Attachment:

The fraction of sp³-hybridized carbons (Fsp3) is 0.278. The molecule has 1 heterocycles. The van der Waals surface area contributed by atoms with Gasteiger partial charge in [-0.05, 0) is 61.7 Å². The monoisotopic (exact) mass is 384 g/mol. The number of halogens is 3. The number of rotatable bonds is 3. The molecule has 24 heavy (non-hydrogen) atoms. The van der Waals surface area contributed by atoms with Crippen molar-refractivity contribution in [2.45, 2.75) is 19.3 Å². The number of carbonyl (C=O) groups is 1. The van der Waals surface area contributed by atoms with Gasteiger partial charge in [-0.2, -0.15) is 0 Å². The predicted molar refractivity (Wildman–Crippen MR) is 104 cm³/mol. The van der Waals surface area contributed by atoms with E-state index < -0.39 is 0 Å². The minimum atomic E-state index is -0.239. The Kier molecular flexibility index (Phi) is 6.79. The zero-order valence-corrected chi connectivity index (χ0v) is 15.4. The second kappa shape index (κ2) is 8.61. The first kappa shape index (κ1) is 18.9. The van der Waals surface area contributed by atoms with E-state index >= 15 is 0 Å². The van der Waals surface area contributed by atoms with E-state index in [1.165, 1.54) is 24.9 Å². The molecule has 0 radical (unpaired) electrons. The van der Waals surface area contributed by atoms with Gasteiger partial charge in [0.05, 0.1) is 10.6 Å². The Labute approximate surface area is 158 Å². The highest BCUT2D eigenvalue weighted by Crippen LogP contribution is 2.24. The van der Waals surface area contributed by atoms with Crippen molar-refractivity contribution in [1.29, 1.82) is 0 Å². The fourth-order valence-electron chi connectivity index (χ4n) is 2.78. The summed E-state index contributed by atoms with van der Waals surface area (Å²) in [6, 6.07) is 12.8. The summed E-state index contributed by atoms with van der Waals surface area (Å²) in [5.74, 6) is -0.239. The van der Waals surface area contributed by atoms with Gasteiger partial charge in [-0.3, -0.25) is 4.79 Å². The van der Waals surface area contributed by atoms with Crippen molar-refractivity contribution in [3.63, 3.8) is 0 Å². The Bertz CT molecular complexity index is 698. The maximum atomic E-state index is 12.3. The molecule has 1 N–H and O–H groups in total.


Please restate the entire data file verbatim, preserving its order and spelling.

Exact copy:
The fraction of sp³-hybridized carbons (Fsp3) is 0.278. The molecule has 1 heterocycles. The van der Waals surface area contributed by atoms with Gasteiger partial charge in [-0.05, 0) is 61.7 Å². The monoisotopic (exact) mass is 384 g/mol. The number of halogens is 3. The number of rotatable bonds is 3. The molecule has 24 heavy (non-hydrogen) atoms. The van der Waals surface area contributed by atoms with Crippen molar-refractivity contribution in [2.45, 2.75) is 19.3 Å². The number of carbonyl (C=O) groups is 1. The van der Waals surface area contributed by atoms with Gasteiger partial charge in [-0.2, -0.15) is 0 Å². The predicted molar refractivity (Wildman–Crippen MR) is 104 cm³/mol. The van der Waals surface area contributed by atoms with E-state index < -0.39 is 0 Å². The minimum atomic E-state index is -0.239. The Kier molecular flexibility index (Phi) is 6.79. The zero-order valence-corrected chi connectivity index (χ0v) is 15.4. The second kappa shape index (κ2) is 8.61. The first kappa shape index (κ1) is 18.9. The van der Waals surface area contributed by atoms with E-state index >= 15 is 0 Å². The van der Waals surface area contributed by atoms with E-state index in [1.165, 1.54) is 24.9 Å². The molecule has 0 radical (unpaired) electrons. The van der Waals surface area contributed by atoms with Gasteiger partial charge in [0.05, 0.1) is 10.6 Å². The Labute approximate surface area is 158 Å². The highest BCUT2D eigenvalue weighted by Crippen LogP contribution is 2.24. The van der Waals surface area contributed by atoms with Crippen molar-refractivity contribution in [1.29, 1.82) is 0 Å². The fourth-order valence-electron chi connectivity index (χ4n) is 2.78. The summed E-state index contributed by atoms with van der Waals surface area (Å²) in [6, 6.07) is 12.8. The summed E-state index contributed by atoms with van der Waals surface area (Å²) in [5.74, 6) is -0.239. The van der Waals surface area contributed by atoms with Gasteiger partial charge in [-0.3, -0.25) is 4.79 Å². The van der Waals surface area contributed by atoms with Crippen molar-refractivity contribution in [3.63, 3.8) is 0 Å². The Bertz CT molecular complexity index is 698. The maximum atomic E-state index is 12.3. The molecule has 1 N–H and O–H groups in total.